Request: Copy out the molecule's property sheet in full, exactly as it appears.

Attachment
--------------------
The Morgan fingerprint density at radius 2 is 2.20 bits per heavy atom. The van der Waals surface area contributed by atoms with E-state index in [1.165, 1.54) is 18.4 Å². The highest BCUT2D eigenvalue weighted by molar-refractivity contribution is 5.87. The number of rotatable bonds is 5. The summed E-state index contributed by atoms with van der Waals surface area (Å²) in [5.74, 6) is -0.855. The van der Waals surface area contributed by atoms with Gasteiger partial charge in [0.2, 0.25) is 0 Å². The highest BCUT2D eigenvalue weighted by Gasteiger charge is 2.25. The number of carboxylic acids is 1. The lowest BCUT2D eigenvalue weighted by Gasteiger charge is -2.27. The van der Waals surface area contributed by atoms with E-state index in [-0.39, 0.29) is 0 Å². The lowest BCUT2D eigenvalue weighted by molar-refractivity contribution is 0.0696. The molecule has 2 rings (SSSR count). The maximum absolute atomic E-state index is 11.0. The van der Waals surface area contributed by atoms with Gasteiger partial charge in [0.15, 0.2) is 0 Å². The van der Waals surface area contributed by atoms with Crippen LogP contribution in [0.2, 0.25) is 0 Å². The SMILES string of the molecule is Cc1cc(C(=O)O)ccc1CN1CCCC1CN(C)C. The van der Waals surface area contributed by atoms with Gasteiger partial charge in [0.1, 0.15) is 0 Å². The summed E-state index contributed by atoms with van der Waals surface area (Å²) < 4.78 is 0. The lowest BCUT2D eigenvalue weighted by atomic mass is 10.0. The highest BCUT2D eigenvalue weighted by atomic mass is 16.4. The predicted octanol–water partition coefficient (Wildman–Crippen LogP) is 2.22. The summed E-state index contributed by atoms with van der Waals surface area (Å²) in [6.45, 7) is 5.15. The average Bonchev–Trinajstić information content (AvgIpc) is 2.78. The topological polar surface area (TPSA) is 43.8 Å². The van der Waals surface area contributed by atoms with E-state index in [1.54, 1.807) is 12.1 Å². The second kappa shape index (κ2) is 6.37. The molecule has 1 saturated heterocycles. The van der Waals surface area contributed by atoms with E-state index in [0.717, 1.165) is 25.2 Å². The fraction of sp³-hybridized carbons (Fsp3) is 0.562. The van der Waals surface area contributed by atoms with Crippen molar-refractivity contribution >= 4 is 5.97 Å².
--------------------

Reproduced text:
The Morgan fingerprint density at radius 2 is 2.20 bits per heavy atom. The van der Waals surface area contributed by atoms with E-state index in [1.165, 1.54) is 18.4 Å². The highest BCUT2D eigenvalue weighted by molar-refractivity contribution is 5.87. The number of rotatable bonds is 5. The summed E-state index contributed by atoms with van der Waals surface area (Å²) in [5.74, 6) is -0.855. The van der Waals surface area contributed by atoms with Gasteiger partial charge in [0.2, 0.25) is 0 Å². The highest BCUT2D eigenvalue weighted by Gasteiger charge is 2.25. The number of carboxylic acids is 1. The lowest BCUT2D eigenvalue weighted by Gasteiger charge is -2.27. The van der Waals surface area contributed by atoms with E-state index in [-0.39, 0.29) is 0 Å². The lowest BCUT2D eigenvalue weighted by molar-refractivity contribution is 0.0696. The molecule has 2 rings (SSSR count). The maximum absolute atomic E-state index is 11.0. The van der Waals surface area contributed by atoms with Gasteiger partial charge in [0.15, 0.2) is 0 Å². The van der Waals surface area contributed by atoms with Crippen LogP contribution in [0.2, 0.25) is 0 Å². The SMILES string of the molecule is Cc1cc(C(=O)O)ccc1CN1CCCC1CN(C)C. The van der Waals surface area contributed by atoms with Gasteiger partial charge in [0.1, 0.15) is 0 Å². The summed E-state index contributed by atoms with van der Waals surface area (Å²) < 4.78 is 0. The lowest BCUT2D eigenvalue weighted by atomic mass is 10.0. The highest BCUT2D eigenvalue weighted by atomic mass is 16.4. The predicted octanol–water partition coefficient (Wildman–Crippen LogP) is 2.22. The summed E-state index contributed by atoms with van der Waals surface area (Å²) in [6.45, 7) is 5.15. The average Bonchev–Trinajstić information content (AvgIpc) is 2.78. The topological polar surface area (TPSA) is 43.8 Å². The van der Waals surface area contributed by atoms with E-state index in [1.54, 1.807) is 12.1 Å². The second kappa shape index (κ2) is 6.37. The molecule has 1 saturated heterocycles. The van der Waals surface area contributed by atoms with E-state index in [0.717, 1.165) is 25.2 Å². The fraction of sp³-hybridized carbons (Fsp3) is 0.562. The van der Waals surface area contributed by atoms with Crippen molar-refractivity contribution >= 4 is 5.97 Å².